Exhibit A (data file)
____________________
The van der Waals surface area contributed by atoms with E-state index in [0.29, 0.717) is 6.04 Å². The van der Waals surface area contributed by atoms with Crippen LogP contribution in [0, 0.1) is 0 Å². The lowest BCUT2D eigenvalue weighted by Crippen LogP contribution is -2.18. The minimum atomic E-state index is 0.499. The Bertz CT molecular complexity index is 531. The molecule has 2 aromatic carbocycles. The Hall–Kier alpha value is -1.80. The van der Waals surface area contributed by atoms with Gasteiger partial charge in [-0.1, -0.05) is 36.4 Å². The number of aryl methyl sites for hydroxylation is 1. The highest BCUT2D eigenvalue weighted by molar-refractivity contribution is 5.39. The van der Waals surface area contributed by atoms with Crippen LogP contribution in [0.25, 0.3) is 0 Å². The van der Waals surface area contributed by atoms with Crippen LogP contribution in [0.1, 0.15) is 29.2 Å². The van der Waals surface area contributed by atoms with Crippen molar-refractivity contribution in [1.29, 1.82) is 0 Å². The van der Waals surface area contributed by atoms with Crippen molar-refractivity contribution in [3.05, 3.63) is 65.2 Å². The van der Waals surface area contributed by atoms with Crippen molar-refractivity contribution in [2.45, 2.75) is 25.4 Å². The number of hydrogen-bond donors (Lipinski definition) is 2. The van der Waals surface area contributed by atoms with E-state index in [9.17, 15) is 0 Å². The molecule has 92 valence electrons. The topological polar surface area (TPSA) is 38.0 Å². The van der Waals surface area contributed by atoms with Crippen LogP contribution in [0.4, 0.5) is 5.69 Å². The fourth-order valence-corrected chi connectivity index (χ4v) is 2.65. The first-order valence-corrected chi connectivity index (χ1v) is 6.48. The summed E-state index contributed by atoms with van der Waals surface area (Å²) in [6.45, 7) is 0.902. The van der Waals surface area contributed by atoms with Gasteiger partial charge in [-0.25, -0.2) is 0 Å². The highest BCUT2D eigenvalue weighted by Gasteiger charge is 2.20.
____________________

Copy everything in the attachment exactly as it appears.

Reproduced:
The van der Waals surface area contributed by atoms with E-state index in [0.29, 0.717) is 6.04 Å². The van der Waals surface area contributed by atoms with Crippen LogP contribution in [0, 0.1) is 0 Å². The lowest BCUT2D eigenvalue weighted by Crippen LogP contribution is -2.18. The minimum atomic E-state index is 0.499. The Bertz CT molecular complexity index is 531. The molecule has 2 aromatic carbocycles. The Hall–Kier alpha value is -1.80. The van der Waals surface area contributed by atoms with Gasteiger partial charge in [-0.1, -0.05) is 36.4 Å². The number of aryl methyl sites for hydroxylation is 1. The highest BCUT2D eigenvalue weighted by molar-refractivity contribution is 5.39. The van der Waals surface area contributed by atoms with Crippen LogP contribution in [0.25, 0.3) is 0 Å². The van der Waals surface area contributed by atoms with Crippen LogP contribution in [0.1, 0.15) is 29.2 Å². The van der Waals surface area contributed by atoms with Crippen molar-refractivity contribution in [1.29, 1.82) is 0 Å². The van der Waals surface area contributed by atoms with Crippen molar-refractivity contribution in [3.05, 3.63) is 65.2 Å². The van der Waals surface area contributed by atoms with Crippen molar-refractivity contribution in [2.45, 2.75) is 25.4 Å². The number of hydrogen-bond donors (Lipinski definition) is 2. The van der Waals surface area contributed by atoms with E-state index in [9.17, 15) is 0 Å². The molecule has 92 valence electrons. The topological polar surface area (TPSA) is 38.0 Å². The van der Waals surface area contributed by atoms with Crippen LogP contribution in [0.4, 0.5) is 5.69 Å². The fourth-order valence-corrected chi connectivity index (χ4v) is 2.65. The first-order valence-corrected chi connectivity index (χ1v) is 6.48. The summed E-state index contributed by atoms with van der Waals surface area (Å²) in [6.45, 7) is 0.902. The van der Waals surface area contributed by atoms with Gasteiger partial charge in [-0.25, -0.2) is 0 Å². The highest BCUT2D eigenvalue weighted by Gasteiger charge is 2.20.